I enjoy reading my old columns because I like to see if I got anything right. For instance, a few weeks ago, I wrote: “The problem with shorebirds is that they are not always at the shore.”
These words popped into my head once more as I nudged my boat into the cove at the north end of Chamberlain Lake, headwaters of the Allagash Wilderness Waterway. There were shorebirds everywhere, deep in the Maine forest, far from saltwater.
I was there to knock a quest off of my bucket list. Nearly a century ago, loggers used trams and trains to move wood between northern lakes so they could be floated down the Penobscot River to the mills. When that tree supply was exhausted, two locomotives were left there in the woods on the edge of Eagle Lake, just a short walk from Chamberlain Lake. The locomotives are still there, an iconic piece of history not confined to a museum. Traditionally, they have provided an incentive for canoeists to paddle to the north end and take the short 15-minute walk through the woods.
But this time of year, the cove is mostly mud, necessitating a long mucky walk around the edge before reaching the woods. As I discovered, this mud was covered in shorebirds. There were greater and lesser yellowlegs. There were least sandpipers. There were semipalmated plovers. There were two black-bellied plovers. Or were they?
Hmmm. Don’t they look a little golden? Certainly they were not in breeding plumage. The underbellies were black, but whatever summer plumage was once present had faded into duller winter colors. I pondered further. The bills looked a little short, but there were no other plovers to compare them to. The white line above the eye was arched like a prom queen’s eyebrow, giving the bird a slightly “surprised” look.
Alas, they were on the mud, I was still trying to figure out how to get around the mud, and we went our separate ways. I visited the locomotives. Cool.
On the way back to my boat, skirting the mudflats as best I could, there they were again, somewhat distant. They flushed. As they flew away, I couldn’t miss the key detail. They were bronzed from head to tail, uninterrupted. Black-bellied plovers have white rump patches. American golden-plovers are colored a uniform mottled brown along the entire upper body, as these were. Not only were these rare shorebirds not at the seashore, they were deep in the North Maine Woods.
American golden-plovers are not as rare as a British Guiana 1 cent magenta postage stamp nor as rare as a 1913 Liberty head nickel nor as rare as a rational thought from Congress, but they’re close.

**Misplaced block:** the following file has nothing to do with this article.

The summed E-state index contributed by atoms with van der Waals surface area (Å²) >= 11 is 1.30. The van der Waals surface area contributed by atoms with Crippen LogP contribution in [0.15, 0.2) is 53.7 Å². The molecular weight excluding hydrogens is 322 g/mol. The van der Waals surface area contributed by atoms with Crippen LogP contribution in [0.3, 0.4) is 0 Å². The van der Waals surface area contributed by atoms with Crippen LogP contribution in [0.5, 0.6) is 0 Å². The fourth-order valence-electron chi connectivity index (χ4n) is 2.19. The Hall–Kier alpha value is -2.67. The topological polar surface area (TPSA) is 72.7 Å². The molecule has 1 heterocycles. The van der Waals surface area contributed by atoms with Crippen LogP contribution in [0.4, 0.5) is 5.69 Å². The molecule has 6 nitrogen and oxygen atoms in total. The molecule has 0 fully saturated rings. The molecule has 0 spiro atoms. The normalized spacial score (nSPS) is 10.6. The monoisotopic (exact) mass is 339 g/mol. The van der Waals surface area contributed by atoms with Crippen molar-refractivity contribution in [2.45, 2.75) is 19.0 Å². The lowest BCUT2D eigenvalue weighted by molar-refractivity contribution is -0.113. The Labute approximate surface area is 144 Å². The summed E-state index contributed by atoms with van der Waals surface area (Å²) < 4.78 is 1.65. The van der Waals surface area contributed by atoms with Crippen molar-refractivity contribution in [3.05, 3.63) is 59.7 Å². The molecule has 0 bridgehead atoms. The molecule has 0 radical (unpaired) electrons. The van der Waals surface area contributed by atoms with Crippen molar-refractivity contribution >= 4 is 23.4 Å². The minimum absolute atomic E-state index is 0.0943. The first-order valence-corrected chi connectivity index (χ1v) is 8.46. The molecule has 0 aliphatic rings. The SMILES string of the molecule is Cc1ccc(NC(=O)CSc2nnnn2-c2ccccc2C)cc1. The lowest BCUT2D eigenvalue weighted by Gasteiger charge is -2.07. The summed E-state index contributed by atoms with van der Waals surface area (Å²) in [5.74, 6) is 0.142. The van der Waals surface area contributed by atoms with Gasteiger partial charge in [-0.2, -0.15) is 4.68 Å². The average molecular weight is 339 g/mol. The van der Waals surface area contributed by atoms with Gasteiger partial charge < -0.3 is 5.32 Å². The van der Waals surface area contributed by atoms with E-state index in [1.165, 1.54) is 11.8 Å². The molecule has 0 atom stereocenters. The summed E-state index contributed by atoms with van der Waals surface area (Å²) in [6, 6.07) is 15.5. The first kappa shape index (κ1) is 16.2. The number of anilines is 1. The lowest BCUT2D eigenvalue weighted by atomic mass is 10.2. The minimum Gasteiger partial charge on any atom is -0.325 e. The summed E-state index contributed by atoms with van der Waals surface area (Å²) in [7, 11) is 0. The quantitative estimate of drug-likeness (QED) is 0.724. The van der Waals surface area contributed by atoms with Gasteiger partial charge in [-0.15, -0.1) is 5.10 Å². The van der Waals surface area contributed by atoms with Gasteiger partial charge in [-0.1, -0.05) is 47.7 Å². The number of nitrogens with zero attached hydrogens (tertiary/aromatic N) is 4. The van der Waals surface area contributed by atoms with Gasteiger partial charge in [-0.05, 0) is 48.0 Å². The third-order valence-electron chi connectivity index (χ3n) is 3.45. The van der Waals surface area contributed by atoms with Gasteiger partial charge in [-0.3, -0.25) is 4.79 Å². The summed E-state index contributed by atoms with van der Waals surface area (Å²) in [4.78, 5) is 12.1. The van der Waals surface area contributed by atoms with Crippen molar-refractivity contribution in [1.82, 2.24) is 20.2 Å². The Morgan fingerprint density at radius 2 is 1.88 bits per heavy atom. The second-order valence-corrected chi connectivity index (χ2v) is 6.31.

They didn’t used to be rare. American golden-plovers were one of the most abundant shorebirds in North America until the late 19th century, when market hunting decimated their numbers. There is a report of 48,000 plovers being shot in one day in New Orleans. When market hunting ended early in the 20th century, the plover recovered somewhat but never rebounded to historic levels. Still, it was luckier than the eskimo curlew, another plump shorebird that went from field to dinner plate in massive numbers. That bird never did recover, and it’s generally considered extinct.
Even today, the American golden-plover faces threats. It winters on the grasslands of Argentina in Patagonia. As more land is plowed, its habitat diminishes. The mere fact that it migrates so far is a wonder — and so is the route it follows. In spring, it travels an interior path through the middle of the continent, rushing up to arctic tundra to breed. It is never seen in Maine in spring. In autumn, it comes to the East Coast, and then flies offshore, nonstop, to South America. When Christopher Columbus approached the New World in 1492, he was alerted to the possibility of land by the presence of shorebirds passing by. Since it was October, it’s likely they were golden-plovers.
This offshore route to South America is one reason we don’t see many American golden-plovers in Maine in autumn. They mostly fly past us. But we do see some. They are occasionally mixed in with bigger flocks of black-bellied plovers. They need to fatten up before attempting the long flight, and some of that fattening is accomplished on our mudflats. Scan through the flock of black-bellied plovers, searching for one that’s just a little smaller. Most importantly, if it flies, watch its butt.
Bob Duchesne serves as vice president of Maine Audubon’s Penobscot Valley Chapter. He developed the Maine Birding Trail, with information at mainebirdingtrail.com. He can be reached at firstname.lastname@example.org.